Posts Tagged ‘J.-J. Matignon’

Persons frequently ask…

“What is China’s real religion? What do people believe and worship?”

“Do they believe in an after-life? And what are the conditions of this life?”

With the first of its many volumes published by T’usewei Press, Shanghai in 1914, “Researches into Chinese Superstitions”, is a thorough, if not exhaustive, study of the questions posed above. Written and compiled by the Rev. Henri Doré, “Researches into Chinese Superstitions” is a multi-volume collection of the ‘superstitions’, which ‘swayed the family and social life’ of the Chinese people at that time.

As mentioned in previous articles, there was great interest is this area of Chinese life at the turn of the last century. Fortunately, like Dr J.-J. Matignon’s study of the subject, these studies by Doré also managed to avoid the sensationalism to which other studies around that time succumbed. Indeed, whilst Rev. Doré was a Jesuit missionary, it could be said that his own beliefs only strengthened his objective or nominal approach when it came to recording and examining these Chinese ‘superstitions’. Therefore, whatever reasons Doré may have had for producing this work, they should not deter us nor distract us from examining what is presented within the many volumes of this collection.

As far as a study of religion as a factor in social life is concerned, it may make little difference whether the anthropologist is a theist or an atheist, since in either case he can only take in to account what he can observe. But if either attempts to go further than this, each must pursue a different path. The non-believer seeks for some theory – biological, psychological, or sociological – which will explain the illusion; the believer seeks rather to understand the manner in which a people conceives of a reality and their relation to it. For both, religion is part of social life, but for the believer it has also another dimension.

E. E. Evans Pritchard, Theories of Primitive Religion, Clarendon Press, 1965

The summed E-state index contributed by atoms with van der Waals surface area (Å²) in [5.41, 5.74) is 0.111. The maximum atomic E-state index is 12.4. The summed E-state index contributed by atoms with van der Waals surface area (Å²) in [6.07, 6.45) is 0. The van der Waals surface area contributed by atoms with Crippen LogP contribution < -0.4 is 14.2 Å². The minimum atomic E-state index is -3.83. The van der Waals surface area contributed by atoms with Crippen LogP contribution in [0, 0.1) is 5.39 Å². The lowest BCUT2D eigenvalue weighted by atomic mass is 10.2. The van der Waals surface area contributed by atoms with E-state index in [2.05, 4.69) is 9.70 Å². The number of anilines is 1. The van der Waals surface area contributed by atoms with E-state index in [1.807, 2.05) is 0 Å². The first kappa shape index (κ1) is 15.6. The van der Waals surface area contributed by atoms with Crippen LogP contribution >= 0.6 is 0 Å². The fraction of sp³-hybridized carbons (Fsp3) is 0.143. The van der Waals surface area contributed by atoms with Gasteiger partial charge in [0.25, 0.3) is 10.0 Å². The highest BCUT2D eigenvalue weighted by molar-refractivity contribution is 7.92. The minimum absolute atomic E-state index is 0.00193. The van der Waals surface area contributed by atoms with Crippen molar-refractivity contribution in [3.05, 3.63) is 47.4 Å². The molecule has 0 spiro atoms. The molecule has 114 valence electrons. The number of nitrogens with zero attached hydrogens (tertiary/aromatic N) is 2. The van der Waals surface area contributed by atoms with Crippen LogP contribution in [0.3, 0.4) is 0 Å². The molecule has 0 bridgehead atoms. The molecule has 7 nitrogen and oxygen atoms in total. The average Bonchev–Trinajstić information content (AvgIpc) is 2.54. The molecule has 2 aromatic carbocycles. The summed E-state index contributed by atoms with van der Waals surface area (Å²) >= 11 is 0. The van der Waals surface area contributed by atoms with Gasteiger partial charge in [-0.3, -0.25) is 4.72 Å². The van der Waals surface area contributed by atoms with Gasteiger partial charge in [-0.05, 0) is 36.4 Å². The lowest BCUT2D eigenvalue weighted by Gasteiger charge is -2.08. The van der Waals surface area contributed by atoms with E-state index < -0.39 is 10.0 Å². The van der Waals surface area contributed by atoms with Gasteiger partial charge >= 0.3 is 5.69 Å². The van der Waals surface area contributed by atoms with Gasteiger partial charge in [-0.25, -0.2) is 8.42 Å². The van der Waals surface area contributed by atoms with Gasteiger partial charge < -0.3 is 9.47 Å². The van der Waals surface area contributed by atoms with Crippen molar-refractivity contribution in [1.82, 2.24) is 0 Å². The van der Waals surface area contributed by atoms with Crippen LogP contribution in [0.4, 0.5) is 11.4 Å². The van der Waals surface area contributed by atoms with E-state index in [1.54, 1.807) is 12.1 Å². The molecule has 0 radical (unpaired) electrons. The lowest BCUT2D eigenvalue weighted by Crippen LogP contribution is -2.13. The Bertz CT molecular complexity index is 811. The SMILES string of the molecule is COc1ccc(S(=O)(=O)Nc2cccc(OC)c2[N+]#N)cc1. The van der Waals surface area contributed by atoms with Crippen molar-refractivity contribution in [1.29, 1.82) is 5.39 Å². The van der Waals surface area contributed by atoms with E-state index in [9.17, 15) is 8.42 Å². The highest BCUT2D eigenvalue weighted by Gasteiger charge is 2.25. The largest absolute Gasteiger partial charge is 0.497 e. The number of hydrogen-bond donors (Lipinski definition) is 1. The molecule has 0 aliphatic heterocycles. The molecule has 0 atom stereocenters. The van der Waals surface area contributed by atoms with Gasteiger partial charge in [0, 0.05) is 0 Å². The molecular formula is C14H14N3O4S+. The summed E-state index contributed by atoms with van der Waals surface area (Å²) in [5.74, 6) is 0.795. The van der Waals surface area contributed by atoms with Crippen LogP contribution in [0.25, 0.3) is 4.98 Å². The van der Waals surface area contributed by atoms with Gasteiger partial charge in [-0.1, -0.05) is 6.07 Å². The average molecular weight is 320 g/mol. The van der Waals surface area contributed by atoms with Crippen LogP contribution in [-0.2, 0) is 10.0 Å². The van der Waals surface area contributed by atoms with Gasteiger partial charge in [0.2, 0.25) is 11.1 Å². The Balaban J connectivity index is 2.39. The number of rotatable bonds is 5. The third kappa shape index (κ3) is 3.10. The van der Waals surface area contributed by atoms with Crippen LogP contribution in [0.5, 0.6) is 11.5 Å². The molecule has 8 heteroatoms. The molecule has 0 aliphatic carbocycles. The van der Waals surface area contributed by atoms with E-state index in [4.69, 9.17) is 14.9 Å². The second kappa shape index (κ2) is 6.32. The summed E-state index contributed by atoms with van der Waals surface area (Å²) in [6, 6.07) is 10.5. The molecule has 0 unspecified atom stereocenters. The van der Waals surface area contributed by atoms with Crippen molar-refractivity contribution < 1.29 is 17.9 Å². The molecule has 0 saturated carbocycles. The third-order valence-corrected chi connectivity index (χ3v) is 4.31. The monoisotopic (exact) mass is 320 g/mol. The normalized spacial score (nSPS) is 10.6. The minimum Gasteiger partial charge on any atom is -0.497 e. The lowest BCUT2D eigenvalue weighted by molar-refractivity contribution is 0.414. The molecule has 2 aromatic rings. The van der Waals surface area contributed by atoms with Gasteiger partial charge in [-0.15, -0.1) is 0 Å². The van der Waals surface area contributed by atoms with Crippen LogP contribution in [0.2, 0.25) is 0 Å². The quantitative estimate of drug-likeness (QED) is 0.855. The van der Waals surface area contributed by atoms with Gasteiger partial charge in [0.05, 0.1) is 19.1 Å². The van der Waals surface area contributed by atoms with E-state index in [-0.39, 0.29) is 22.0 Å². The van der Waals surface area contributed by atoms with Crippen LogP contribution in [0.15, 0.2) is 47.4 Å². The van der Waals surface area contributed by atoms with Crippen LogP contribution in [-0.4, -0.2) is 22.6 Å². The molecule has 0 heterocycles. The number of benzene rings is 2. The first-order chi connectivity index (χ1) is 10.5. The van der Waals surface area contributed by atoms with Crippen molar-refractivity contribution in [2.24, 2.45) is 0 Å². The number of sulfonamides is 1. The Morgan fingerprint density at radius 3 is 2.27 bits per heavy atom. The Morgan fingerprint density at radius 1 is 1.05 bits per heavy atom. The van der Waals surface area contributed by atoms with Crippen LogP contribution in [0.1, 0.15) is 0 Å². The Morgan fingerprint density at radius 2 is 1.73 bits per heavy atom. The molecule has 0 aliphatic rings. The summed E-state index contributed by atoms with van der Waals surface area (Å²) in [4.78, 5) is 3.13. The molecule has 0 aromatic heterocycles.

Links to the Volumes in this Collection on Archive.org:

Volume I, Volume II, Volume III, Volume IV, Volume V, Volume VI, Volume VII, Volume VIII, Volume IX, Volume X, Volume XI (Original French), Volume XII (Original French), Volume XIII, Volume XIV, Volume XVVolume XVII (Original French), Volume XVIII (Original French)

President Yuang Shikai - Ming money ceremony 1914

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In 1899, a French military physician, Dr J.-J. Matignon, attaché to the French Legation in Peking, published a series of articles and lectures under the title ‘Superstition, Crime et Misère en Chine’, essentially comprising studies of what the author terms ‘social biology’, on such varied topics as feng-shui, footbinding, eunuchs, homosexuality, and Chinese medicine, accompanied by numerous woodblock prints, photographs and illustrations. The general tone and approach belong very much to the school of thinking, popular at that time, known as the study of national characteristics. After going through a number of reprints, this work was later revised and augmented, in 1936, as ‘La Chine Hermétique’, though amputated of a couple of chapters, either deemed too risqué or simply out-of-date, as well as about half of the illustrations – but with a few more photographs not present in the first edition included.